Harm? Well, we're not talking about any deep, lasting effects on your attendees, but sometimes doing something trendy for the sake of trend can have a negative effect on your event overall--especially if it's not thought out.
Some examples of trends that we've seen that have obvious benefits, but that also have drawbacks that are worth measuring against the actual impact they might have at an event. Often times, the difference that they make is minimal compared to the amount of hassle or time one has to spend encouraging attendees to get on board with the application/trend.
Here are a few trends at recent events that have had some great benefits, but also some obvious drawbacks. This list isn't comprehensive, of course--and any time you choose to incorporate technology (especially bring-your-own-device) it comes with its own set of issues: privacy concerns, a social vs. professional tension, and basic logistics--like phones running out of charge or being unable to transmit in a no-reception ballroom:
Hashtags: distraction or discussion?
Creating an event hashtag and using it to start discussion, recap presentations, and engage attendees in the ever-so-trendy social media world seems to be riding a wave of popularity. In some events, however, we've already seen this trend come and go; a brand-new thing one year that doesn't quite pan out. The fizzle puts it on the do-not-repeat list for the next event, because the hassle is often not worth the payoff.
- We've seen some truly unique interactions come out of the Twitter hashtag--participants can engage personally with a keynote speaker and get questions answered that wouldn't normally come up at the event.
- Attendees can engage with each other in a less formal, peer-to-peer way.
- Twitter feeds at the event can give a real-time pulse of what's going on, and can help solve attendee problems/answer questions at-moment.
- The hashtag feed gives you an opportunity to make the event encompass the entirety of the time together--not just the general session or breakouts.
- Adoption has generally been low; people either don't have a Twitter account to engage, or don't want to use their own personal account for a business event (and don't want to create a new account for the sole purpose of the event, either.
- The few people who *do* end up participating in the Twitter feed tend to be heavy users (there isn't a lot of moderate participation), and have their own cliquish event discussion apart from non-using peers. This also leads to nose-in-the-phone syndrome during event time.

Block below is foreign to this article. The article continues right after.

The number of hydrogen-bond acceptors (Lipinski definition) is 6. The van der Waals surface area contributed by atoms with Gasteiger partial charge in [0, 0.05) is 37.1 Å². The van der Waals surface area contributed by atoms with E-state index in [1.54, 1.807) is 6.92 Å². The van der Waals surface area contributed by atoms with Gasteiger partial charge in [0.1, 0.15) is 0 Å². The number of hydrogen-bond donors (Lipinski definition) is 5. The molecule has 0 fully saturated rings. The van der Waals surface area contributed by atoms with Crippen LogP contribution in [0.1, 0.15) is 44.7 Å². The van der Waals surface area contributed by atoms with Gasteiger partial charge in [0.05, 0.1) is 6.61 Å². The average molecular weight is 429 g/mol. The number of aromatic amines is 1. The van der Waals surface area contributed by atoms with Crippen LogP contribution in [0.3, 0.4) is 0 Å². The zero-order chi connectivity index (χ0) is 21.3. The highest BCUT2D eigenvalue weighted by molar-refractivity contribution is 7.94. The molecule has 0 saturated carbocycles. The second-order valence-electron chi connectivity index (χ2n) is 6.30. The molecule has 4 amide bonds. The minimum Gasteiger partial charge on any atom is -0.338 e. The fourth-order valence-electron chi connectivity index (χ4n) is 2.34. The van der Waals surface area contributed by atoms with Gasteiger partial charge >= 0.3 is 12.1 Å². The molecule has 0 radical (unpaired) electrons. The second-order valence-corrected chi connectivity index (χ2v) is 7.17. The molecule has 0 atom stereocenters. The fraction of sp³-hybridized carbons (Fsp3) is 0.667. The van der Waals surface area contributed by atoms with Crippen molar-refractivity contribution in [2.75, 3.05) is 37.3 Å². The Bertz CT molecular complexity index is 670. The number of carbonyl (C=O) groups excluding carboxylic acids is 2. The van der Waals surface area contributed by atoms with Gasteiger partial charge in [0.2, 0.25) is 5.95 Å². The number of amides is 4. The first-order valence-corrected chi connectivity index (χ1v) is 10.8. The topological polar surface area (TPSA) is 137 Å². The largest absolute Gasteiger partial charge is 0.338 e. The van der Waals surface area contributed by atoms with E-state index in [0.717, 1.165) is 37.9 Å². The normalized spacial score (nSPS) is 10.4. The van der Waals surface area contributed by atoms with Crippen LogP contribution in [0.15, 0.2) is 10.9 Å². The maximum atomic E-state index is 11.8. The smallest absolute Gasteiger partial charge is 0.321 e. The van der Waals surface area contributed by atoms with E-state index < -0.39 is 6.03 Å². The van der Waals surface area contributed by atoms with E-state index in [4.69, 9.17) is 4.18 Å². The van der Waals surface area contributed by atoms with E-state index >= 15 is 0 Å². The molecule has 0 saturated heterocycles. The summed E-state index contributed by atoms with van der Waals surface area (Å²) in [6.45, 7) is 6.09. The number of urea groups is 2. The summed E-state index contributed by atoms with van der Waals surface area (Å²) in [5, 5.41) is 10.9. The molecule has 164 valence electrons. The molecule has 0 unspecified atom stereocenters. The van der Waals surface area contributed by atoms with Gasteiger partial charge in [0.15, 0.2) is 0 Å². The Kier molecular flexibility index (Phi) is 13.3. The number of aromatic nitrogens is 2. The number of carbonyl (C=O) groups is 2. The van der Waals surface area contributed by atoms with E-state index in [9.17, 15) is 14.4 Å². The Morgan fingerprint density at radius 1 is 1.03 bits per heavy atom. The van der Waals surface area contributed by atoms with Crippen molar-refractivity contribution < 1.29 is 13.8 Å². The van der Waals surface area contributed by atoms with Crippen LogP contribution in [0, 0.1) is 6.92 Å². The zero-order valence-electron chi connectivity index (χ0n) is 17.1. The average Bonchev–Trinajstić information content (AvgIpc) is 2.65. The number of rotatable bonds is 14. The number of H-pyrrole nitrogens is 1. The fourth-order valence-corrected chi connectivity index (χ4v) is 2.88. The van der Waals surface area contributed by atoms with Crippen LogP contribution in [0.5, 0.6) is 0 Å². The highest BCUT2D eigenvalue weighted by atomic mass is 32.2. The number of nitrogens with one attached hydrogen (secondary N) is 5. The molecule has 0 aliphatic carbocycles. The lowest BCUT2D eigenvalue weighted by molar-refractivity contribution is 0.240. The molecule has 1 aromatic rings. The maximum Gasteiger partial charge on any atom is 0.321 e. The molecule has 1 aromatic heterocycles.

- Generating enough use for the hashtag/feed is continual work; presenters, materials and staff are continually "marketing" the hashtag--or it doesn't get used.
Apps: True value or phone clutter?
Many companies have invested in making their own smart-device "apps" for an event. This seems to be particularly common in events where the audience is external (like association meetings), though we've also seen internal event application.
- Logistics--like agendas, housekeeping, where-to-meet, when to check out, etc. can be updated in real-time and paperlessly.
- Allows for internal, somewhat-more-secure networking between attendees and things like quick attendee profile access, access to speaker bios, etc.
- Enables branded access to the event in a way that extends beyond breakouts and general sessions.
- Requires a dedicated app manager and, also, dedicated staff to assist in download and instruction for attendees.
- Many apps we've seen have had various complexity and functionality issues; i.e. loading and navigating the app was slow enough to make it virtually useless.
- Compliance and adoption tends to be low: company devices often restrict the download of external apps, many attendees don't want an additional program on their personal phones, some will neglect or forget to download the app before the event, etc.